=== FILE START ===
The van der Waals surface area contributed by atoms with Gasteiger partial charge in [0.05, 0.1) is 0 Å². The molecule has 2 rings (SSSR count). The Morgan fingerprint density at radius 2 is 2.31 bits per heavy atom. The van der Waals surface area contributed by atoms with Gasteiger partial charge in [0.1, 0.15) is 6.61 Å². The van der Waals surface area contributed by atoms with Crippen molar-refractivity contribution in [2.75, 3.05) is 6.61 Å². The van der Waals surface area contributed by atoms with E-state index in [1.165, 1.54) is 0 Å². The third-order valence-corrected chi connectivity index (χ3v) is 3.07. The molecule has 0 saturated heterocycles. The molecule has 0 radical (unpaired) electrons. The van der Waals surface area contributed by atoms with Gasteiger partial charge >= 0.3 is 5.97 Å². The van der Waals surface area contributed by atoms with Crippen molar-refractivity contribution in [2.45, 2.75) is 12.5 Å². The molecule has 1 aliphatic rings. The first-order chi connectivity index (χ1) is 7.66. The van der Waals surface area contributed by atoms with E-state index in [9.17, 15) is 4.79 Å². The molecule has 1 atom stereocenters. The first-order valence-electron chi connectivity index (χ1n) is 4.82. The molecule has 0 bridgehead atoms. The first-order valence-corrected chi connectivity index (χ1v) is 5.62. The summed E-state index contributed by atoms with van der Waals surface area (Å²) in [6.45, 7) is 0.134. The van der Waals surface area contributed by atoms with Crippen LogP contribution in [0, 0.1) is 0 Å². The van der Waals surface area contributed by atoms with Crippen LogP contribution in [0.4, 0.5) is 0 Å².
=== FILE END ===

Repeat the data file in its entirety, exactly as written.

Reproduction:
The van der Waals surface area contributed by atoms with Gasteiger partial charge in [0.05, 0.1) is 0 Å². The molecule has 2 rings (SSSR count). The Morgan fingerprint density at radius 2 is 2.31 bits per heavy atom. The van der Waals surface area contributed by atoms with Gasteiger partial charge in [0.1, 0.15) is 6.61 Å². The van der Waals surface area contributed by atoms with Crippen molar-refractivity contribution in [2.75, 3.05) is 6.61 Å². The van der Waals surface area contributed by atoms with E-state index in [1.165, 1.54) is 0 Å². The third-order valence-corrected chi connectivity index (χ3v) is 3.07. The molecule has 0 saturated heterocycles. The molecule has 0 radical (unpaired) electrons. The van der Waals surface area contributed by atoms with Gasteiger partial charge >= 0.3 is 5.97 Å². The van der Waals surface area contributed by atoms with Crippen molar-refractivity contribution in [2.45, 2.75) is 12.5 Å². The molecule has 1 aliphatic rings. The first-order chi connectivity index (χ1) is 7.66. The van der Waals surface area contributed by atoms with E-state index in [9.17, 15) is 4.79 Å². The molecule has 1 atom stereocenters. The first-order valence-electron chi connectivity index (χ1n) is 4.82. The molecule has 0 bridgehead atoms. The first-order valence-corrected chi connectivity index (χ1v) is 5.62. The summed E-state index contributed by atoms with van der Waals surface area (Å²) in [6.45, 7) is 0.134. The van der Waals surface area contributed by atoms with Crippen LogP contribution in [0, 0.1) is 0 Å². The van der Waals surface area contributed by atoms with Crippen LogP contribution in [0.4, 0.5) is 0 Å².